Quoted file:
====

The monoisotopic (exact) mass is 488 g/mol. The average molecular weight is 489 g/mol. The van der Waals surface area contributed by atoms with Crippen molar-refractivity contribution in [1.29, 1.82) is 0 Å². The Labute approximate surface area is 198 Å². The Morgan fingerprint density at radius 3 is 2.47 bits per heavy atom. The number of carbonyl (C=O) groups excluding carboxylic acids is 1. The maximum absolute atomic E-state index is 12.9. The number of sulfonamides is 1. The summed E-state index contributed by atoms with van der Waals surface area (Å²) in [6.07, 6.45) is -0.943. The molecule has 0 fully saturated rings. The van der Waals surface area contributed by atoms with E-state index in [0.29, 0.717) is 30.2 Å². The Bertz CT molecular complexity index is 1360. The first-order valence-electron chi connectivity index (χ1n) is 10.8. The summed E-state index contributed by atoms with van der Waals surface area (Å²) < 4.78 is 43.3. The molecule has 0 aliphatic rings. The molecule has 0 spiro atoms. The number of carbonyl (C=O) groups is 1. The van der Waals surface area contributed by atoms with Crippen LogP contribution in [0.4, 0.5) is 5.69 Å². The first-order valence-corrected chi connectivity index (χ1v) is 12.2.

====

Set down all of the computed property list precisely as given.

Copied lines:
The monoisotopic (exact) mass is 488 g/mol. The average molecular weight is 489 g/mol. The van der Waals surface area contributed by atoms with Crippen molar-refractivity contribution in [1.29, 1.82) is 0 Å². The Labute approximate surface area is 198 Å². The Morgan fingerprint density at radius 3 is 2.47 bits per heavy atom. The number of carbonyl (C=O) groups excluding carboxylic acids is 1. The maximum absolute atomic E-state index is 12.9. The number of sulfonamides is 1. The summed E-state index contributed by atoms with van der Waals surface area (Å²) in [6.07, 6.45) is -0.943. The molecule has 0 fully saturated rings. The van der Waals surface area contributed by atoms with E-state index in [0.29, 0.717) is 30.2 Å². The Bertz CT molecular complexity index is 1360. The first-order valence-electron chi connectivity index (χ1n) is 10.8. The summed E-state index contributed by atoms with van der Waals surface area (Å²) < 4.78 is 43.3. The molecule has 0 aliphatic rings. The molecule has 0 spiro atoms. The number of carbonyl (C=O) groups is 1. The van der Waals surface area contributed by atoms with Crippen LogP contribution in [0.4, 0.5) is 5.69 Å². The first-order valence-corrected chi connectivity index (χ1v) is 12.2.